The MAC 30 preferably includes a series of state machines (not shown) which process incoming data packets received by the receiver 16. As part of the processing, the MAC 30 strips off individual fields of the incoming packet as described below in order to forward selective information to the receiver 16 and to determine which packets require a response. In the event a packet requires a response, the MAC 30 provides a control signal on line 38 to switch the transmitter 12 from a sleep mode to an active mode. In addition, the MAC provides a control signal on line 36 to switch the antenna switch 20 from the receive position to the transmit position. Thereafter, the transmitter 12 can transmit an appropriate response. When the transmitter 12 is not being used, the MAC 30 provides a control signal on line 38 to switch the transmitter 12 back to the sleep mode in order to allow the transceiver 10 to conserve battery power. In addition, the MAC 30 switches the antenna switch 20 back to the receive position. Furthermore, while in receive mode, the MAC 30 provides signals to control circuitry within the receiver 16 which allows the receiver 16 to be placed in a sleep mode during times when no information is being transmitted to the transceiver 10 for its receipt.

The MAC 30 differs from conventional medium access controllers in several ways. For instance, the MAC 30 does not wait until the entire packet has been received by the receiver 16 before providing a control signal on line 38 to switch the transmitter 12 from a sleep mode to an active mode. Rather, as a packet of information is received by the transceiver 10 via the receiver 16, the MAC 30 processes the packet in order to determine if a response is necessary. The MAC 30 receives the packet from the receiver 16 via line 34 as the packet is received. As is explained more fully below, the MAC 30 evaluates the contents of a type/address field (FIG. 2) included in the packet, such field containing information regarding the type of packet which has been received. More specifically, the MAC 30 evaluates the field for the presence of some type of indicia as to whether the packet is of the type that requires a response or is of the type which does not require a response. In the event the MAC 30 determines that an incoming packet does require a response, the MAC 30 can immediately provide the sleep/active control signal on line 38 so as to initiate the powering up of the transmitter 12 from the sleep mode to the active mode.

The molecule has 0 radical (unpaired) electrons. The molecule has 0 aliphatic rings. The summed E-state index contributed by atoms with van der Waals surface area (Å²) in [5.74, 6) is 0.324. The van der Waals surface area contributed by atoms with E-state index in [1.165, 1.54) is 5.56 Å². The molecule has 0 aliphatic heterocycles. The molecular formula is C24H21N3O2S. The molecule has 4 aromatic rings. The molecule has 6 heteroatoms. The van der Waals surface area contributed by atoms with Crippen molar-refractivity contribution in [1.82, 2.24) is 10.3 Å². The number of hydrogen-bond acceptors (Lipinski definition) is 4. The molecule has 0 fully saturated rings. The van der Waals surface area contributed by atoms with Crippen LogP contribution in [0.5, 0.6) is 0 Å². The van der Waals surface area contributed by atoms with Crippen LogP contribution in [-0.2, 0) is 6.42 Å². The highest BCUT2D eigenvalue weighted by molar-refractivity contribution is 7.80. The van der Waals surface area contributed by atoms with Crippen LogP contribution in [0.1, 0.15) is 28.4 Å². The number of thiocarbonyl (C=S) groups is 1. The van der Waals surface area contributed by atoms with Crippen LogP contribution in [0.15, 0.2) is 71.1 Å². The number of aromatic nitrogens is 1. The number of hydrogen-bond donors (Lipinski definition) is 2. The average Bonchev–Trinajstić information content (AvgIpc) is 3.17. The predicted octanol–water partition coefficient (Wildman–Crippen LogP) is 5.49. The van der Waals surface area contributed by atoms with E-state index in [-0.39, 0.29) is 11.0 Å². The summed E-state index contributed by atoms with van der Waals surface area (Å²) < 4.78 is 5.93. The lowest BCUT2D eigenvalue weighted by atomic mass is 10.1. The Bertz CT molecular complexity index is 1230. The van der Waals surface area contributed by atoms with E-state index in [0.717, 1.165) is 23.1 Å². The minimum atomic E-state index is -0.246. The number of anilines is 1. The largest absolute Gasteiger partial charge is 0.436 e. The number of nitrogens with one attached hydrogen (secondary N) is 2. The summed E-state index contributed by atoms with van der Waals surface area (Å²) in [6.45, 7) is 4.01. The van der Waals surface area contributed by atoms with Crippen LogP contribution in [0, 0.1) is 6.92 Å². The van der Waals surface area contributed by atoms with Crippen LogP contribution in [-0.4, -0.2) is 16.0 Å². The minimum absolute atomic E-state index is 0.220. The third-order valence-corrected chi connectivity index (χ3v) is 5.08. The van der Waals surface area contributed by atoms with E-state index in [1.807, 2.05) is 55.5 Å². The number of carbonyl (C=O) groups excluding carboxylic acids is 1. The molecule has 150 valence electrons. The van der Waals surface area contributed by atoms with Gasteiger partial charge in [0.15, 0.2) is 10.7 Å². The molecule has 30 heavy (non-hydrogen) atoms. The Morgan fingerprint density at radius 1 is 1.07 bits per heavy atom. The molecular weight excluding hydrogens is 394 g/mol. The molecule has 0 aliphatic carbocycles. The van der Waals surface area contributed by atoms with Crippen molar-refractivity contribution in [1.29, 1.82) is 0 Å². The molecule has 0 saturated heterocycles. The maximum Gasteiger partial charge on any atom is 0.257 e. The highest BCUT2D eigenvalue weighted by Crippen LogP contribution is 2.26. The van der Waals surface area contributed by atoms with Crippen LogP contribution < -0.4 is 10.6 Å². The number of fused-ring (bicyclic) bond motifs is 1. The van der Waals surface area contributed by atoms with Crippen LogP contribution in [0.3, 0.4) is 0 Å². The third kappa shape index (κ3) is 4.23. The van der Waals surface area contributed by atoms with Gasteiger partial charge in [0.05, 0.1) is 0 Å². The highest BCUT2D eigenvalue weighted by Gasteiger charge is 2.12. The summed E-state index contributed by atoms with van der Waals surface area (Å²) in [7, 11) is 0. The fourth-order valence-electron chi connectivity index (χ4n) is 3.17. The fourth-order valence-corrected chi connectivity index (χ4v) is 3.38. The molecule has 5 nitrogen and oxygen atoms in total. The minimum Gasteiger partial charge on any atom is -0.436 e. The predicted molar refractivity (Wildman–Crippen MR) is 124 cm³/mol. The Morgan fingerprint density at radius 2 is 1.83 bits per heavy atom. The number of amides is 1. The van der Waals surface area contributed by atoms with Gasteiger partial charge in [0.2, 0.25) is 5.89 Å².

Thus, during such time as the receiver 16 continues to receive the remainder of the packet which is then processed by the MAC 30 in a conventional manner, the transmitter 12 can be transitioning from the sleep mode to a stable active mode. The transmitter 12 can therefore be in a stable state either by the time the entire packet has been received and processed or shortly thereafter. In this manner, all or the majority of the SIFS slot time is available for responding to the packet as will be more fully appreciated based on the description presented below. Consequently, a high transceiver data exchange rate may be maintained with minimal concern for transmitter circuitry stabilization time. Thus, even when utilizing complex transmitter circuitry requiring a long stabilization time, as is typically needed to support high data rates, an optimal data exchange rate can still be achieved.

Additionally, the MAC 30 includes a microprocessor (not shown in FIG. 1) which maintains a dynamically changing RSSI threshold signal representing the current noise floor. The threshold is utilized by receiver control circuitry to compare with the RSSI signal and to determine when to switch the receiver 16 from a sleep mode to an active mode. As described more fully below, the RSSI signal is provided to the MAC 30 from the front end of the receiver 16 which remains active even during a sleep mode. When the RSSI signal exceeds a threshold signal calculated by the MAC 30, it is determined that an incoming signal is available to be received by the receiver 16. Hence, the portion of the receiver 16 which is powered down during the sleep mode is then awoken in order that the information may be received. The portion of the receiver 16 which is powered down during the sleep mode is primarily digital circuitry which can be fully activated and stabilized relatively instantaneously compared to the timing of the incoming signal. This allows the incoming signal or packet to be received fully without any significant loss of information. After the incoming signal is received, the receiver 16 is again placed in a sleep mode until another signal is received.

Thus, additional power savings is obtained by virtue of the receiver 16 being able to remain in a sleep mode until such time as an incoming signal is received. At the same time, a high data exchange rate is maintained since the receiver 16 is not limited to receiving information only at predetermined times as in conventional systems.